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New eco-pedestrian bridge to be built across Upper Bukit Timah Road by 2026

The bridge will connect Bukit Batok Nature Park with the Rail Corridor, which leads to Bukit Timah Nature Reserve.

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A new bridge for wildlife and pedestrians targeted for completion by 2026 will be built across Upper Bukit Timah Road, said the National Parks Board (NParks) on Saturday (May 27). Marcus Tan reports.

SINGAPORE: A new bridge for wildlife and pedestrians targeted for completion by 2026 will be built across Upper Bukit Timah Road, said the National Parks Board (NParks) on Saturday (May 27).

The road separates Bukit Timah Nature Reserve and Bukit Batok Nature Park, both home to a large proportion of Singapore's native species.

Animals have been observed crossing the road, resulting in collisions with vehicles, NParks said.

"These measures will help facilitate safer movement of our native species between green spaces, allow them to thrive by expanding their habitat and genetic pool, so as to increase their long-term resilience," added the board. 

The new bridge will also provide the public with "seamless connectivity" between the two green spaces, with the measures improving the safety of road users near forested areas.

The announcement, which was made at the Festival of Biodiversity held at community hub Heartbeat@Bedok, came on the 10th anniversary of Eco-Link@BKE - the first of its kind in Southeast Asia.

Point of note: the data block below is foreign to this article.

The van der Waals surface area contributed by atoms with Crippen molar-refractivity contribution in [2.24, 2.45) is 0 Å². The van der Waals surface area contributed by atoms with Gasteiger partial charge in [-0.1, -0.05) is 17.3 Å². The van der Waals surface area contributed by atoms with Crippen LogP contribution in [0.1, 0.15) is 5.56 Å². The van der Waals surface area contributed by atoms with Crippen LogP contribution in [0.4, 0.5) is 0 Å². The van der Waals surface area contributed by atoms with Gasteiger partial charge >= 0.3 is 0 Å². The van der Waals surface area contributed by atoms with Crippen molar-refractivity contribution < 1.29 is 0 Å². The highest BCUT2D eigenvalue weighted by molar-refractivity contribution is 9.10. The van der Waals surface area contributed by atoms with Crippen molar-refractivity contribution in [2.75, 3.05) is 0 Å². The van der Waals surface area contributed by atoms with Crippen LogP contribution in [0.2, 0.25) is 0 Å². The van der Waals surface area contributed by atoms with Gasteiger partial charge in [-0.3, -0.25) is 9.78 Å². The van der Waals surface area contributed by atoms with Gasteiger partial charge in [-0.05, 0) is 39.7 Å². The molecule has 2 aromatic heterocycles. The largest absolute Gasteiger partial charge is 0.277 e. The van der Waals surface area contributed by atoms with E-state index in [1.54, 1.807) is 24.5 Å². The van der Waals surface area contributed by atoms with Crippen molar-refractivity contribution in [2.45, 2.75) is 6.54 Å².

The 62m long, 50m wide hourglass ecological bridge spans across the Bukit Timah Expressway, linking Bukit Timah Nature Reserve with the Central Catchment Nature Reserve.

As of 2021, around 100 species of fauna have been recorded on Eco-Link@BKE. Thirty-one additional species of fauna were found on the bridge for the first time between 2018 and 2021.

"The discovery of additional species using the bridge reflects the effectiveness of the Eco-Link@BKE and provides insights for NParks' ongoing efforts to strengthen ecological connectivity between our green spaces," said NParks.

The progressive establishment of the forest on the bridge can be seen from the aerial photos of the Eco-Link@BKE in 2013 (left) and 2023 (right). (Photo: Nparks)

Beyond strengthening ecological connectivity, Singapore looks to nature stewardship by the community as another key pillar in green efforts. 

The new Nature Kakis Network aims to encourage greater participation in City in Nature-related initiatives by the wider community, developed by volunteers at the local grassroots level, known as Nature Kakis.

The volunteers, forming "chapters" within their own constituencies or neighbourhoods, will plan and carry out City in Nature-related initiatives for their community. 

There are now eight established Nature Kakis Chapters, at Boon Lay, Bukit Gombak, Marymount, Moulmein-Cairnhill, Nee Soon South, Pasir Ris, Punggol and Taman Jurong.

"Seed funding of up to S$5,000 from NParks’ registered charity and IPC, the Garden City Fund, will also be provided to each Nature Kakis Chapter to help them kickstart," said NParks, adding that resources such as training and workshops are also available. 

Another area which NParks is tapping on is technology, which it utilises for a range of purposes, from biodiversity monitoring to the mitigation of vehicular-wildlife collisions. 

As of February 2023, the Forest Fire Detection and Monitoring System has been operationalised in Bukit Panjang and Ang Mo Kio. 

The management system is equipped with cameras that provide continuous monitoring of the over 2,000-hectare forest cover in the Central Catchment Nature Reserve. 

"This will facilitate the timely deployment of resources needed for fire-fighting, as well as reduce manpower for patrolling of the nature reserves, especially during dry seasons," said NParks. 

Singapore is also currently hosting the semi-finals of the international XPRIZE Rainforest competition at the Central Catchment Nature Reserve, where teams use autonomous technologies for rapid yet comprehensive rainforest biodiversity assessments.

Source: CNA/at(gr)


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